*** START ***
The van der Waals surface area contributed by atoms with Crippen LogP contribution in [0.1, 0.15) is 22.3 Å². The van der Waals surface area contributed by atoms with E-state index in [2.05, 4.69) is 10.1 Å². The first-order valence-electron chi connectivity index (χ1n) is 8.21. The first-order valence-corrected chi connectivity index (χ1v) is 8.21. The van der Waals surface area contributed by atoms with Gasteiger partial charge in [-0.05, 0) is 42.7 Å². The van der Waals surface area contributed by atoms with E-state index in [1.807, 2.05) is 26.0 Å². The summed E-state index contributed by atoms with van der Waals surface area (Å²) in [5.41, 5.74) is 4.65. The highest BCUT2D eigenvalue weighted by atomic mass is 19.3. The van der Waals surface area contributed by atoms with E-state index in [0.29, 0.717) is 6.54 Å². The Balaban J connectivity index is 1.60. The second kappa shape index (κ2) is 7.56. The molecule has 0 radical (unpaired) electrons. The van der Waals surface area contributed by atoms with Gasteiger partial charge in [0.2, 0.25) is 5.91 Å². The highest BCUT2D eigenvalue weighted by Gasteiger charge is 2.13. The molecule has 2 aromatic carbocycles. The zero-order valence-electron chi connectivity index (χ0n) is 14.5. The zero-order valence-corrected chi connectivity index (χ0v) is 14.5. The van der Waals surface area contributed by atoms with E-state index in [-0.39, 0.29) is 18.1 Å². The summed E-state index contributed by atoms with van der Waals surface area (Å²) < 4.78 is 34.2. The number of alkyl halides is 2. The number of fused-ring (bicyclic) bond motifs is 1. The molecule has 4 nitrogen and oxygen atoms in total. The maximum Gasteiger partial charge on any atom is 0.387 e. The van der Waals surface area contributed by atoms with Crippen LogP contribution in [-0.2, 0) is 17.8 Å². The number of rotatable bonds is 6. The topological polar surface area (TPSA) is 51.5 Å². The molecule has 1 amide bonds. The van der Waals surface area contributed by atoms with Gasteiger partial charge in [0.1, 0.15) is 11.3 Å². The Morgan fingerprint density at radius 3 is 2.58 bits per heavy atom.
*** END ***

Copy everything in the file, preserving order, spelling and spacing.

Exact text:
The van der Waals surface area contributed by atoms with Crippen LogP contribution in [0.1, 0.15) is 22.3 Å². The van der Waals surface area contributed by atoms with E-state index in [2.05, 4.69) is 10.1 Å². The first-order valence-electron chi connectivity index (χ1n) is 8.21. The first-order valence-corrected chi connectivity index (χ1v) is 8.21. The van der Waals surface area contributed by atoms with Gasteiger partial charge in [-0.05, 0) is 42.7 Å². The van der Waals surface area contributed by atoms with E-state index in [1.807, 2.05) is 26.0 Å². The summed E-state index contributed by atoms with van der Waals surface area (Å²) in [5.41, 5.74) is 4.65. The highest BCUT2D eigenvalue weighted by atomic mass is 19.3. The van der Waals surface area contributed by atoms with E-state index in [0.29, 0.717) is 6.54 Å². The Balaban J connectivity index is 1.60. The second kappa shape index (κ2) is 7.56. The molecule has 0 radical (unpaired) electrons. The van der Waals surface area contributed by atoms with Gasteiger partial charge in [0.2, 0.25) is 5.91 Å². The highest BCUT2D eigenvalue weighted by Gasteiger charge is 2.13. The molecule has 2 aromatic carbocycles. The zero-order valence-electron chi connectivity index (χ0n) is 14.5. The zero-order valence-corrected chi connectivity index (χ0v) is 14.5. The van der Waals surface area contributed by atoms with E-state index in [-0.39, 0.29) is 18.1 Å². The summed E-state index contributed by atoms with van der Waals surface area (Å²) < 4.78 is 34.2. The number of alkyl halides is 2. The number of fused-ring (bicyclic) bond motifs is 1. The molecule has 4 nitrogen and oxygen atoms in total. The maximum Gasteiger partial charge on any atom is 0.387 e. The van der Waals surface area contributed by atoms with Crippen LogP contribution in [-0.2, 0) is 17.8 Å². The number of rotatable bonds is 6. The topological polar surface area (TPSA) is 51.5 Å². The molecule has 1 amide bonds. The van der Waals surface area contributed by atoms with Gasteiger partial charge in [0.1, 0.15) is 11.3 Å². The Morgan fingerprint density at radius 3 is 2.58 bits per heavy atom.